For Muslims Al Quran is infallable. And Hadiths, despite composed by men, are a close second. But in reality the people who read them are still subject to (mis)interpretation, are prone to errors and human emotions like greed and envy, or can have their own hidden agendas using religious doctrines. This book is about that human fallability.
The book shows the complex intellectual and spiritual debates on the interpretation of Al Quran, and how complicated and political the writings of the Hadiths are. It shows that Islam is where it is today not only through the conquerings and assimilations, but also as a result of many theological frictions occurring for the past 1400 years.
The central message of this book is very straight to the point: we need to read Al Quran wholly, from cover to cover (or Khatam). Reading only some verses of Al Quran or just bits and pieces would take the verses out of context, and thus their individual messages could be highly misleading – the major problem the world has always had since the 600s, especially today.
Chapter 3 was spot on in highlighting this point. The author, Jonathan A.C. Brown, shows the infalibility of the work of Shakespeare, the Bibble, even Homer’s Illiad and Odyssey, where each one of them have obvious flaws but were overlooked. So why should we intellectually scrutinise the blank spots of the Quran? The point of this chapter is, if we read the texts separately it will indeed produce oddities and flaws (or blank spots), but if we read them wholly the big picture will make sense in the end, just like the work of Shakespeare and Homer.
Moreover, it seems like everything are being discussed by his book. Everything, including controversial topics like the Hadith about masturbation, the long debate about who is entitled for zakat, and the relevancy of Quranic verses and Hadiths in modern time. It also discusses whether a woman can lead a mass prayer, an extensive discussion and analysis on syariah banking, and those 72 virgins alledgedly “promised” to martyrs.
It also shows the extensive debate between Muslim ulamas and philosophers on reading the Quran and Hadiths in a literal way, including the literal reality of heaven and hell. Most importantly, using many references from various ulamas and scholars, the author also directly answer one controversial verse with another verse that cancels it out, and explains the reasoning and the context for those particular verses to emerge.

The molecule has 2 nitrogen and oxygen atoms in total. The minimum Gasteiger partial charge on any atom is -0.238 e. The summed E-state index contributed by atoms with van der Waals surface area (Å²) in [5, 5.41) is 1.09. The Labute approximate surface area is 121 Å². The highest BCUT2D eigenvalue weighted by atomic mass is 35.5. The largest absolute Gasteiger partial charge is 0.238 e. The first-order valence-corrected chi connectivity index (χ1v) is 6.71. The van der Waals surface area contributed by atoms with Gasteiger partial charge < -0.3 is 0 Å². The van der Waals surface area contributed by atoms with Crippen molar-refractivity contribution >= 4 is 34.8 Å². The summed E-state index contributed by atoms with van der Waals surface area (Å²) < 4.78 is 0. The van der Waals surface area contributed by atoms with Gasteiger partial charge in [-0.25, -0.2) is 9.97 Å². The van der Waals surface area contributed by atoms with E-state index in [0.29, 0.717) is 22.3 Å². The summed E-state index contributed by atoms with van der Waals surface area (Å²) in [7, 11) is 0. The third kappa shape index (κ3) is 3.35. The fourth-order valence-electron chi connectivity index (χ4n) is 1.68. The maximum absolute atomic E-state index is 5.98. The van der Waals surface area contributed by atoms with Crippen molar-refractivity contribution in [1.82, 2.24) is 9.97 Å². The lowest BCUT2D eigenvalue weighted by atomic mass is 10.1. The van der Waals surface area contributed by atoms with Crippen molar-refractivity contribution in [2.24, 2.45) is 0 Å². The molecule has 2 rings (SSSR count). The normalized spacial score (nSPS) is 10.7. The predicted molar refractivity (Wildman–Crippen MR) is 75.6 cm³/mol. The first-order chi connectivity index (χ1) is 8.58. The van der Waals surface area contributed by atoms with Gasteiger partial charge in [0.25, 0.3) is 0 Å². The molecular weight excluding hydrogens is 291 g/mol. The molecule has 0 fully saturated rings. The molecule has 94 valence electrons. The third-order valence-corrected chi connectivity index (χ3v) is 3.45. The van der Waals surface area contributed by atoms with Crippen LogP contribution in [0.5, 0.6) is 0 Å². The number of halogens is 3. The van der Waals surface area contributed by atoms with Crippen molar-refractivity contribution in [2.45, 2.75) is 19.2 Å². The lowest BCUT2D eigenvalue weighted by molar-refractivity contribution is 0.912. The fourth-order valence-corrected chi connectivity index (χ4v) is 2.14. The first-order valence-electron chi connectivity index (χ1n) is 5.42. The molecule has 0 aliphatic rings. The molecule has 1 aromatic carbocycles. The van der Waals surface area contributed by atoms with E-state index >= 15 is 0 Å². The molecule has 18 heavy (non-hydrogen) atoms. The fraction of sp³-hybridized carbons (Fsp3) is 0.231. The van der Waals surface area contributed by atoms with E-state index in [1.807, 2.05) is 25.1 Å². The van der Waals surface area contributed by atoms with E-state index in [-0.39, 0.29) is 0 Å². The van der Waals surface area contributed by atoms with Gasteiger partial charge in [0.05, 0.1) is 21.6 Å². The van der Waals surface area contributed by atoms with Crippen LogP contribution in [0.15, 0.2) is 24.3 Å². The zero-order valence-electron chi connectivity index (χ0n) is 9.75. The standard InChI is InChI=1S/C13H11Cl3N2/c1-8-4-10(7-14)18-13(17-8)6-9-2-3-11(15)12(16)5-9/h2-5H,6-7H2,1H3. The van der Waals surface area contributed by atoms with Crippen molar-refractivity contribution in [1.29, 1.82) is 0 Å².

For example, the controversial verse “when you meet the unbelievers in battle, smite their necks until you overcome them, then bind them as prisoners, either then setting them free out of munificence or for a ransom, until the war ends….” (47:4) is actually cancelled out by “It is not for a prophet to take prisoners until he has triumphed in the land” (8:67) and “Fight the polytheists altogether as they fight you altogether” (9:36).
Another example is the “wife beating verse” (An-Nisa 4:34) that is often misinterpreted, because the syariah in no way condoned a husband striking his wife, and the Prophet himself never struck a hand on any of his wives. A similar controversy lies in “honour killing”, where the book clearly state that no Muslim scholar of any sect throughout history has sanctioned a man killing his wife or sister or daughter for tarnishing family honour. The author then elaborate the context that honour killing is a product of patriarchal societies in underdeveloped economies, including those not predominantly Muslim countries like Brazil and India.
This is no doubt a truly inspiring book, and it definitely will be my go-to reference book whenever I need to understand any specific matters under Islamic law. The fact that so many briliant scholars debating so many specific aspects of the Quran and Hadiths – as analysed extensively in the book – it humbles me, and show how small I am in the presence of the many experts, and how little I know about my own Holy Book and the sayings of my Prophet. With so much wealth of hard truths and brilliant reasonings this book is a must-read for every Muslims.